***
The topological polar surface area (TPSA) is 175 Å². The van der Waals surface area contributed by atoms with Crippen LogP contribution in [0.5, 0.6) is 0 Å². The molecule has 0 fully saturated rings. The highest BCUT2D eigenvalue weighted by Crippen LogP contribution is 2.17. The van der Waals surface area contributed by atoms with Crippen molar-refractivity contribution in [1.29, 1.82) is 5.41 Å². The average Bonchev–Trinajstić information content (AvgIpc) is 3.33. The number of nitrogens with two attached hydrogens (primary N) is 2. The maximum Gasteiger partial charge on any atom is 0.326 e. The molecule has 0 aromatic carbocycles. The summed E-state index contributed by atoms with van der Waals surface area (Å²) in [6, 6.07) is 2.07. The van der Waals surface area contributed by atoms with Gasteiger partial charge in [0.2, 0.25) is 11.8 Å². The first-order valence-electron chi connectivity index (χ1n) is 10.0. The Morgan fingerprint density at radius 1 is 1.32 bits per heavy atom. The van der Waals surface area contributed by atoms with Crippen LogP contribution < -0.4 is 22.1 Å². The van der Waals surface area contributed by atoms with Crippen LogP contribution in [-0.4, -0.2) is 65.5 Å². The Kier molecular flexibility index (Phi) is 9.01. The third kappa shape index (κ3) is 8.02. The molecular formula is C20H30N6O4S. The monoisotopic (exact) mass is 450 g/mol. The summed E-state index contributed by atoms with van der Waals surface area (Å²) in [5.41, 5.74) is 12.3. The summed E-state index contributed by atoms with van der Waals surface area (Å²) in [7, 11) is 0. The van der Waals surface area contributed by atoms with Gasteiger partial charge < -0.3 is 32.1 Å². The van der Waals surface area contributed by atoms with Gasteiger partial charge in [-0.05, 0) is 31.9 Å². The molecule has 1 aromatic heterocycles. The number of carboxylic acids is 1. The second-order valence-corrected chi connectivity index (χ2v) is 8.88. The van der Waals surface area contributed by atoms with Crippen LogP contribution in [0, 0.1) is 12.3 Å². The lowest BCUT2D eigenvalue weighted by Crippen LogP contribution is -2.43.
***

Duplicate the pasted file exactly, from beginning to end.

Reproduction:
The topological polar surface area (TPSA) is 175 Å². The van der Waals surface area contributed by atoms with Crippen LogP contribution in [0.5, 0.6) is 0 Å². The molecule has 0 fully saturated rings. The highest BCUT2D eigenvalue weighted by Crippen LogP contribution is 2.17. The van der Waals surface area contributed by atoms with Crippen molar-refractivity contribution in [1.29, 1.82) is 5.41 Å². The average Bonchev–Trinajstić information content (AvgIpc) is 3.33. The number of nitrogens with two attached hydrogens (primary N) is 2. The maximum Gasteiger partial charge on any atom is 0.326 e. The molecule has 0 aromatic carbocycles. The summed E-state index contributed by atoms with van der Waals surface area (Å²) in [6, 6.07) is 2.07. The van der Waals surface area contributed by atoms with Gasteiger partial charge in [0.2, 0.25) is 11.8 Å². The first-order valence-electron chi connectivity index (χ1n) is 10.0. The Morgan fingerprint density at radius 1 is 1.32 bits per heavy atom. The van der Waals surface area contributed by atoms with Crippen LogP contribution < -0.4 is 22.1 Å². The van der Waals surface area contributed by atoms with Crippen LogP contribution in [-0.4, -0.2) is 65.5 Å². The Kier molecular flexibility index (Phi) is 9.01. The third kappa shape index (κ3) is 8.02. The molecular formula is C20H30N6O4S. The monoisotopic (exact) mass is 450 g/mol. The summed E-state index contributed by atoms with van der Waals surface area (Å²) in [5.41, 5.74) is 12.3. The summed E-state index contributed by atoms with van der Waals surface area (Å²) in [7, 11) is 0. The van der Waals surface area contributed by atoms with Gasteiger partial charge < -0.3 is 32.1 Å². The van der Waals surface area contributed by atoms with Gasteiger partial charge in [-0.05, 0) is 31.9 Å². The molecule has 1 aromatic heterocycles. The number of carboxylic acids is 1. The second-order valence-corrected chi connectivity index (χ2v) is 8.88. The van der Waals surface area contributed by atoms with Crippen LogP contribution in [0, 0.1) is 12.3 Å². The lowest BCUT2D eigenvalue weighted by Crippen LogP contribution is -2.43.